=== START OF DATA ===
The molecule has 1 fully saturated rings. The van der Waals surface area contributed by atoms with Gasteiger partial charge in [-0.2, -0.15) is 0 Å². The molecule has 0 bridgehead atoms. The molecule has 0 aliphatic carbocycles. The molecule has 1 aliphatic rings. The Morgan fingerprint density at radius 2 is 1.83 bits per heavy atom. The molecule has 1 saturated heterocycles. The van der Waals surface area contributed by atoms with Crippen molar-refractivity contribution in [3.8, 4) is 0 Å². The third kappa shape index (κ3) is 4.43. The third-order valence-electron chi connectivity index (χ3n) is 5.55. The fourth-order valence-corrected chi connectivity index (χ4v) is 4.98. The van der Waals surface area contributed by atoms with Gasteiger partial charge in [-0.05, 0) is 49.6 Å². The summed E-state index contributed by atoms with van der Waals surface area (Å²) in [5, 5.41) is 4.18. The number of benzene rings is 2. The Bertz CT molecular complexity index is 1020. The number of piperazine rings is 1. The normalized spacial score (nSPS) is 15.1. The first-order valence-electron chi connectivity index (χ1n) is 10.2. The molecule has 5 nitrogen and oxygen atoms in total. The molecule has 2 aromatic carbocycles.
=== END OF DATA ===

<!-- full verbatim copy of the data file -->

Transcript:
The molecule has 1 fully saturated rings. The van der Waals surface area contributed by atoms with Gasteiger partial charge in [-0.2, -0.15) is 0 Å². The molecule has 0 bridgehead atoms. The molecule has 0 aliphatic carbocycles. The molecule has 1 aliphatic rings. The Morgan fingerprint density at radius 2 is 1.83 bits per heavy atom. The molecule has 1 saturated heterocycles. The van der Waals surface area contributed by atoms with Crippen molar-refractivity contribution in [3.8, 4) is 0 Å². The third kappa shape index (κ3) is 4.43. The third-order valence-electron chi connectivity index (χ3n) is 5.55. The fourth-order valence-corrected chi connectivity index (χ4v) is 4.98. The van der Waals surface area contributed by atoms with Gasteiger partial charge in [-0.05, 0) is 49.6 Å². The summed E-state index contributed by atoms with van der Waals surface area (Å²) in [5, 5.41) is 4.18. The number of benzene rings is 2. The Bertz CT molecular complexity index is 1020. The number of piperazine rings is 1. The normalized spacial score (nSPS) is 15.1. The first-order valence-electron chi connectivity index (χ1n) is 10.2. The molecule has 5 nitrogen and oxygen atoms in total. The molecule has 2 aromatic carbocycles.